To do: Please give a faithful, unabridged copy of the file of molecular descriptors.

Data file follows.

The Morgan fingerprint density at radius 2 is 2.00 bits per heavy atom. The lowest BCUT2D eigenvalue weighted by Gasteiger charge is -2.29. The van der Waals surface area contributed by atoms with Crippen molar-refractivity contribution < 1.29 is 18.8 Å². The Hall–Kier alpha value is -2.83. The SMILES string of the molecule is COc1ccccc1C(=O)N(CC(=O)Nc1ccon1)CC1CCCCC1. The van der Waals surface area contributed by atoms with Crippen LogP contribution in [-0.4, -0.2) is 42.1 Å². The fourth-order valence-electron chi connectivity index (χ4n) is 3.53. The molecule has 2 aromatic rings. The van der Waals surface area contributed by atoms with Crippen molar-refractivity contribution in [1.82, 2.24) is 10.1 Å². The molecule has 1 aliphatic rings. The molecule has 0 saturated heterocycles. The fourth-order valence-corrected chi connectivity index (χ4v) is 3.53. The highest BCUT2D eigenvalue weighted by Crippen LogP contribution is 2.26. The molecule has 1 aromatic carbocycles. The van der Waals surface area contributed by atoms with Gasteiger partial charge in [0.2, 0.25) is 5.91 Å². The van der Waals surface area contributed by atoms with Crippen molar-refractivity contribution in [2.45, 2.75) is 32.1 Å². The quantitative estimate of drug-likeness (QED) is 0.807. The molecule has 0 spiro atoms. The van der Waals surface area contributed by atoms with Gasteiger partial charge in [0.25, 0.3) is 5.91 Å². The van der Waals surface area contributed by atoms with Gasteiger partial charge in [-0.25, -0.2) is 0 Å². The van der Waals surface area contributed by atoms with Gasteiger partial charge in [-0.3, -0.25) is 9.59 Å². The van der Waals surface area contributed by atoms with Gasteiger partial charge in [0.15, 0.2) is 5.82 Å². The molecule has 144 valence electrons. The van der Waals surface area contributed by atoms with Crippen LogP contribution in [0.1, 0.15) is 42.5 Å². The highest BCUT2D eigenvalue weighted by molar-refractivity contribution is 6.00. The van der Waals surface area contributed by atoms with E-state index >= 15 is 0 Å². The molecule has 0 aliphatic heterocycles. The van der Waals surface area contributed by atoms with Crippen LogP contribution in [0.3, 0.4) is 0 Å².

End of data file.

The Morgan fingerprint density at radius 2 is 2.00 bits per heavy atom. The lowest BCUT2D eigenvalue weighted by Gasteiger charge is -2.29. The van der Waals surface area contributed by atoms with Crippen molar-refractivity contribution < 1.29 is 18.8 Å². The Hall–Kier alpha value is -2.83. The SMILES string of the molecule is COc1ccccc1C(=O)N(CC(=O)Nc1ccon1)CC1CCCCC1. The van der Waals surface area contributed by atoms with Crippen LogP contribution in [-0.4, -0.2) is 42.1 Å². The fourth-order valence-electron chi connectivity index (χ4n) is 3.53. The molecule has 2 aromatic rings. The van der Waals surface area contributed by atoms with Crippen molar-refractivity contribution in [1.82, 2.24) is 10.1 Å². The molecule has 1 aliphatic rings. The molecule has 0 saturated heterocycles. The fourth-order valence-corrected chi connectivity index (χ4v) is 3.53. The highest BCUT2D eigenvalue weighted by Crippen LogP contribution is 2.26. The molecule has 1 aromatic carbocycles. The van der Waals surface area contributed by atoms with Gasteiger partial charge in [0.2, 0.25) is 5.91 Å². The van der Waals surface area contributed by atoms with Crippen molar-refractivity contribution in [2.45, 2.75) is 32.1 Å². The quantitative estimate of drug-likeness (QED) is 0.807. The molecule has 0 spiro atoms. The van der Waals surface area contributed by atoms with Gasteiger partial charge in [0.25, 0.3) is 5.91 Å². The van der Waals surface area contributed by atoms with Gasteiger partial charge in [-0.25, -0.2) is 0 Å². The van der Waals surface area contributed by atoms with Gasteiger partial charge in [-0.3, -0.25) is 9.59 Å². The van der Waals surface area contributed by atoms with Gasteiger partial charge in [0.15, 0.2) is 5.82 Å². The molecule has 144 valence electrons. The van der Waals surface area contributed by atoms with Crippen LogP contribution in [0.1, 0.15) is 42.5 Å². The highest BCUT2D eigenvalue weighted by molar-refractivity contribution is 6.00. The van der Waals surface area contributed by atoms with E-state index >= 15 is 0 Å². The molecule has 0 aliphatic heterocycles. The van der Waals surface area contributed by atoms with Crippen LogP contribution in [0.3, 0.4) is 0 Å².